As the modern organic movement began to coalesce, Barbara Rawson attended one of the earliest organic farming conferences, run by the Natural Food Associates (held in Shreveport Louisiana, according to Julie), and returned home inspired, expanding the family’s large organic garden. In those days, though, many farmers of her parents’ age went to the grocery store for all their food. Convenience foods were newly arriving on the shelves— “products like Bisquik, Velveeta, Miracle Whip, cake from a box—that was the so-called upgrade.” No longer did one need to constantly work to make everything from scratch. But there was a countervailing sense among Julie’s parents’ generation, who had gone through the depression, that using such conveniences and packaged foods meant you were lazy. 

Julie’s grandparents on her father’s side, were “frugal Iowans” who deeply exemplified the ethic of hard work and making everything from scratch, and ‘Grandma Rawson’ in particular influenced Julie’s mother toward frugality and self-reliance. As a result of the combined influence of Julie’s grandmother and the excitement of the early organic movement, the Rawson family “spent substantial time weeding, growing and preserving food, learning to sew and knit.”

“I didn’t get excited about it at the time,” Julie remembered. “I didn’t think of myself as becoming a farmer—I was going to save the world as a community organizer working with poor people in the city. That was as far as I got.”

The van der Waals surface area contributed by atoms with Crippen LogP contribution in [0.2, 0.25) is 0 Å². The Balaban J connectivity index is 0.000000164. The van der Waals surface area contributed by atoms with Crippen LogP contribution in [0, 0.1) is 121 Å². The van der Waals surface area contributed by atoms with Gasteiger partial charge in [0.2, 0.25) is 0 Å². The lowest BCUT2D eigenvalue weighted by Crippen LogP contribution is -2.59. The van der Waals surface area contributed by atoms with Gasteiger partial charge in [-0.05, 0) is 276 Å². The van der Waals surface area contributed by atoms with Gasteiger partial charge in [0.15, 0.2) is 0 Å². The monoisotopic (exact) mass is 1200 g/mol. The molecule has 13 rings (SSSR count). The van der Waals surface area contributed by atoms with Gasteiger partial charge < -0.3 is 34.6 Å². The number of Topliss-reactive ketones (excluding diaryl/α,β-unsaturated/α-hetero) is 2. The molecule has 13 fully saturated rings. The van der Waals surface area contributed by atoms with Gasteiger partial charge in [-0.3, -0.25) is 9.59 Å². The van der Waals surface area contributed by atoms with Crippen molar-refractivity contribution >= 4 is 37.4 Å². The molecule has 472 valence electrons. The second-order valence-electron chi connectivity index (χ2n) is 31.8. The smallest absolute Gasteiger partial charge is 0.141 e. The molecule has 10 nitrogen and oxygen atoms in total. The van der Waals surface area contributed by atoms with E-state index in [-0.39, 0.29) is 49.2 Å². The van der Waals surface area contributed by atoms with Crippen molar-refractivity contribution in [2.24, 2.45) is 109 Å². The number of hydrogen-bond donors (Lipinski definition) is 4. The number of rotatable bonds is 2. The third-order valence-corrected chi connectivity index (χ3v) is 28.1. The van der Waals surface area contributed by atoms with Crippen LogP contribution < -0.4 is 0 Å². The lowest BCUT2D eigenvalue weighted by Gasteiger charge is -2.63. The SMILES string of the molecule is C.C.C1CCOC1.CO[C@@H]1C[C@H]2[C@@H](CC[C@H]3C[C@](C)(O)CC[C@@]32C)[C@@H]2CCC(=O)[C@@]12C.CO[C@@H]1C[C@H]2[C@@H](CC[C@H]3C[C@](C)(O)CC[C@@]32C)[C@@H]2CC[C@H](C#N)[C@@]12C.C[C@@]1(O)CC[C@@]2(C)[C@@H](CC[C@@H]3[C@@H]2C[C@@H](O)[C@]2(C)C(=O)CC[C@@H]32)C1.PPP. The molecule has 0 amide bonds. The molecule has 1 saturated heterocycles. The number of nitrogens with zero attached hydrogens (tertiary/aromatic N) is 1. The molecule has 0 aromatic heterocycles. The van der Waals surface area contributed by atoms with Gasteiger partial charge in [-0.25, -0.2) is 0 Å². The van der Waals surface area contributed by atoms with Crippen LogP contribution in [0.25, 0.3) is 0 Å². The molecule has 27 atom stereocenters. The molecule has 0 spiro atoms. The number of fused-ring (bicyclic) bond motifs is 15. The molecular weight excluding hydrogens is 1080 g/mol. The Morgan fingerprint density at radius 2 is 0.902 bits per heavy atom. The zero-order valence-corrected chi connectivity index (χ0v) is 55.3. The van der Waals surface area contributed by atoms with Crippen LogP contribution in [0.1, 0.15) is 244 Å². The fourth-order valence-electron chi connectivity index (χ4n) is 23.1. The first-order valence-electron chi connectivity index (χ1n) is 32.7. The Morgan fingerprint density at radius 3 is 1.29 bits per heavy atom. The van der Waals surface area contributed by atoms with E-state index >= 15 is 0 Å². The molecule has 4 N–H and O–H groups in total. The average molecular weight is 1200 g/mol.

Organic Gardening and Farming
magazine cover, 1976

A young college student, Julie began studying Spanish at the University of Iowa. She signed up for a semester in Guadalajara, where she lived with a middle-class family, but she became fast friends with the family’s maid, who took her out of the city to see the indigenous community where she lived. It was an influential moment in Julie’s life to see the pattern of “haves and have-nots” outside of the familiar cultural context of the rural Midwest.

Around that time, Julie went on a college Methodist church weekend field trip to Chicago, where she volunteered with the Northwest Community Organization , a group started by the renowned Saul Alinsky. NCO was on the near northwest side of Chicago in a mixed Polish, Puerto Rican, Italian, and Black neighborhood, and organized on a number of neighborhood issues including redlining in lending practices.


Julie jokes "I have always wanted to organize people –
I have always said I was a border collie in a former life"

Julie realized quickly that she didn’t need to have a college degree to do what she wanted to do.  She dropped out of college to live in that Chicago neighborhood, organizing full time. “I have always wanted to organize people – I have always said I was a border collie in a former life,” she joked.

Later, after organizational changes at the NCO, Julie moved to Boston, where news of the bussing crisis drew her to continue her organizing work. She took a job with a community organization in Jamaica Plain and later in Dorchester. One morning, she walked to meet her colleague Lew at his house, with whom she would often walk to work. On this morning, he wasn’t quite ready to leave for work so when she knocked, his roommate came to the door and let her in. He introduced himself; his name was Jack.

She sat and watched him eat his breakfast. He was eating an orange cut in half, like you’d eat a grapefruit. “I thought, ‘I’ve never seen anyone eat an orange like a grapefruit before,’ and, ‘he is very good looking.’

Approximately 2 years later, living in Dorchester and pregnant with their first son Dan, Julie would suddenly realize with complete certainty that she needed to raise their kids on a farm. “I didn’t know that about myself before that moment,” she said. 

To be continued: Jack and Julie go back to the land & Julie joins NOFA.

To honor the legacy of Julie Rawson, please make a gift to the Healthy Future Fund.